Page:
Tropical Storm Emily 1999

Preliminary Report
Tropical Storm Emily
24 - 28 August 1999


Tropical Storm Arlene (TS)
Hurricane Bret (4)
Hurricane Cindy (4)
Hurricane Dennis (2)
Tropical Storm Emily (TS)
Hurricane Floyd (4)
Hurricane Gert (4)
Tropical Storm Harvey (TS)
Hurricane Irene (2)
Hurricane Jose (2)
Tropical Storm Katrina (TS)
Hurricane Lenny (4)

Emily formed about 360 nautical miles east of the southern Windward Islands and its track and intensity were primarily controlled by the much larger circulation of Hurricane Cindy.


a. Synoptic History

Vertical timesections constructed from RAOB data from Dakar and low-level cloud wind analysis from the University of Wisconsin show three distinct wind-shifts associated with a cluster of tropical waves which moved off the coast of Africa between the 14th and the 19th of August. Figure 1 is a sequence of once a day satellite images which shows the evolution of these tropical waves while moving over the tropical Atlantic and from which Dennis, Emily and Cindy eventually formed. The area of low-cloud cyclonic rotation and thunderstorm activity associated with the pre-Emily tropical wave (marked with E in Fig.1) moved toward the west-southwest and gradually became organized. A post-analysis of satellite images and surface data indicates that a tropical depression formed at 0600 UTC 24 August about 360 nautical miles east of the southern Windward Islands. An Air Force reconnaissance plane reached the area later on that day and found a small circulation of 1004 mb central pressure and 63-mph winds at 1500 feet. Surface winds were estimated to be 52 mph at this time and this turned out to be Emily's peak intensity.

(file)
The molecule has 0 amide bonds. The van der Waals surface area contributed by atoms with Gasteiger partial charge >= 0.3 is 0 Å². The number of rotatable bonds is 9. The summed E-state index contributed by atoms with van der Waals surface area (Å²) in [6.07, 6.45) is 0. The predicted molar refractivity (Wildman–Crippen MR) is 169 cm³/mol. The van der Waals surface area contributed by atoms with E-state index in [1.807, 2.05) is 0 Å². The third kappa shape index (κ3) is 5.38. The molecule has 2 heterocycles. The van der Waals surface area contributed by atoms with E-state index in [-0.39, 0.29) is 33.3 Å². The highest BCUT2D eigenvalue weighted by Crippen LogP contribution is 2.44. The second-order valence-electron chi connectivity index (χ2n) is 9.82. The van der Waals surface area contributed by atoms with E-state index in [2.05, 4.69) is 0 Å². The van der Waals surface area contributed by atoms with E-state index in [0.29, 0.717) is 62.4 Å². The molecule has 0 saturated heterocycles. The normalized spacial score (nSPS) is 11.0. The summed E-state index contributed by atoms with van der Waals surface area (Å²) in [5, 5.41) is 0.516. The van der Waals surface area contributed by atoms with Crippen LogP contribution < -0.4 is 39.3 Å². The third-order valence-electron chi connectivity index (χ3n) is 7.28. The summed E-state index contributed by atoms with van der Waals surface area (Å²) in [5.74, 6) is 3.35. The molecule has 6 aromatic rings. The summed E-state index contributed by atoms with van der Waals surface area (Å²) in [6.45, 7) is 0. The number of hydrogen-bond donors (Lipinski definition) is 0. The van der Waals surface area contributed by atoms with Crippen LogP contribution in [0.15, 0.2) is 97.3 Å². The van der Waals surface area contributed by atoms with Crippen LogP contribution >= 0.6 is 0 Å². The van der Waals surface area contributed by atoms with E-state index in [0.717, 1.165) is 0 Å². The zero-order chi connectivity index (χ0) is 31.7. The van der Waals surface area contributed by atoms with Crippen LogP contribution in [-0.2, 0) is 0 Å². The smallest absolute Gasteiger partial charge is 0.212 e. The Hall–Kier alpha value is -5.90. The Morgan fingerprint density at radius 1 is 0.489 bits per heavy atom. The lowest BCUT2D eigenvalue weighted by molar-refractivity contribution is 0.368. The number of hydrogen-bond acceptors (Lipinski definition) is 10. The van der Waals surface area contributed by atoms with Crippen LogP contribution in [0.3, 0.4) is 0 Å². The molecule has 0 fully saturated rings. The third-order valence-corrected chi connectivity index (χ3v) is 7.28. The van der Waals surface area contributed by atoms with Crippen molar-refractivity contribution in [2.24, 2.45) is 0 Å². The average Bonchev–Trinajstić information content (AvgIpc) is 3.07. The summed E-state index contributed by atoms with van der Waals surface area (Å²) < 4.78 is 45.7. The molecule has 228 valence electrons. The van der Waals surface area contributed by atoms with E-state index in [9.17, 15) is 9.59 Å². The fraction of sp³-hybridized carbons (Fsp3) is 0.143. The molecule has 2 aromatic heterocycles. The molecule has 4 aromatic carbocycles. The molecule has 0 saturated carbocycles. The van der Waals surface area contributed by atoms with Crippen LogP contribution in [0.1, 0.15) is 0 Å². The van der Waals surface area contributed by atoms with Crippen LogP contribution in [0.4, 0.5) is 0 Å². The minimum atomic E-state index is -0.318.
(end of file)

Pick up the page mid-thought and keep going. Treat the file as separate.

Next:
Emily was in a strong shearing environment resulting from both the outflow and the inflow of the much larger Cindy, which was gradually approaching Emily. Consequently, the deep convection was at times removed from the circulation. However, convective bursts continued to redevelop near the center. Because of the high variability in the convection throughout the entire lifetime of the tropical cyclone, Dvorak T-numbers were up and down. Reconnaissance data indicated that the maximum intensity remained between 40 and 46 mph during that period.

Cindy disrupted the easterly trade-wind flow around Emily and resulted in Emily moving slowly toward the northwest and north embedded within a weak steering flow. Emily eventually was absorbed by the much larger circulation associated with Cindy on the 28 August.

b. Meteorological Statistics

The best track pressure and wind curves as a function of time are shown in and are primarily based on data provided from the six reconnaissance missions flown into Emily by Air Force aircraft. Satellite intensity estimates from the Tropical Analysis and Forecast Branch (TAFB), the Satellite Analysis Branch (SAB) and the Air Force Weather Agency, (AFGWC in the figures) and data from drifting buoys were also included in the analysis.

c. Casualty and Damage Statistics

There are no reports of casualty and damage from Emily.

Maximum Intensity For Tropical Storm Emily
24 - 28 August, 1999

Position Pressure
Wind Speed
Lat. (°N) Lon. (°W)
24/1800 11.6 53.9 1004 50 Tropical Storm